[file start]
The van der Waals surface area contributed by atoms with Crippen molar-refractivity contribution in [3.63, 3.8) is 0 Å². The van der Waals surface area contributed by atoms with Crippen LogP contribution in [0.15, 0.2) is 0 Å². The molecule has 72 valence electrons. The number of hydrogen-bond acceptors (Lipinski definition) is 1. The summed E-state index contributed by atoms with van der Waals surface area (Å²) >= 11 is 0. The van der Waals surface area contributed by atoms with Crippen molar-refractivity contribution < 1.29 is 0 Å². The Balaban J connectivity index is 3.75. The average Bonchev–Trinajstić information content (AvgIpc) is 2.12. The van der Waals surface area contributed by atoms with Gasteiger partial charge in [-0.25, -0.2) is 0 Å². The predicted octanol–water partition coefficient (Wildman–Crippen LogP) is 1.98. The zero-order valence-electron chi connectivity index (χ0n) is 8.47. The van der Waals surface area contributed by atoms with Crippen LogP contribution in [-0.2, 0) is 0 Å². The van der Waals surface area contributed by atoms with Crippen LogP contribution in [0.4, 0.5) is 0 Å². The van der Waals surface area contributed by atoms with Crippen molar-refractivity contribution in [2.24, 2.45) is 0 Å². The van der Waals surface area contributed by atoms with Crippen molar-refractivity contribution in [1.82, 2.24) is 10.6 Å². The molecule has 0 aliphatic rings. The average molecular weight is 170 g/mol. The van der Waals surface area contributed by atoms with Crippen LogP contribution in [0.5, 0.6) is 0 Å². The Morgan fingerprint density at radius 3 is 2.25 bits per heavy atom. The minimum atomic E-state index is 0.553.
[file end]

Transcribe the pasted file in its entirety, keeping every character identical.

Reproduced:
The van der Waals surface area contributed by atoms with Crippen molar-refractivity contribution in [3.63, 3.8) is 0 Å². The van der Waals surface area contributed by atoms with Crippen LogP contribution in [0.15, 0.2) is 0 Å². The molecule has 72 valence electrons. The number of hydrogen-bond acceptors (Lipinski definition) is 1. The summed E-state index contributed by atoms with van der Waals surface area (Å²) >= 11 is 0. The van der Waals surface area contributed by atoms with Crippen molar-refractivity contribution < 1.29 is 0 Å². The Balaban J connectivity index is 3.75. The average Bonchev–Trinajstić information content (AvgIpc) is 2.12. The van der Waals surface area contributed by atoms with Gasteiger partial charge in [-0.25, -0.2) is 0 Å². The predicted octanol–water partition coefficient (Wildman–Crippen LogP) is 1.98. The zero-order valence-electron chi connectivity index (χ0n) is 8.47. The van der Waals surface area contributed by atoms with Crippen LogP contribution in [-0.2, 0) is 0 Å². The van der Waals surface area contributed by atoms with Crippen LogP contribution in [0.4, 0.5) is 0 Å². The van der Waals surface area contributed by atoms with Crippen molar-refractivity contribution in [2.24, 2.45) is 0 Å². The van der Waals surface area contributed by atoms with Crippen molar-refractivity contribution in [1.82, 2.24) is 10.6 Å². The molecule has 0 aliphatic rings. The average molecular weight is 170 g/mol. The van der Waals surface area contributed by atoms with Crippen LogP contribution in [0.5, 0.6) is 0 Å². The Morgan fingerprint density at radius 3 is 2.25 bits per heavy atom. The minimum atomic E-state index is 0.553.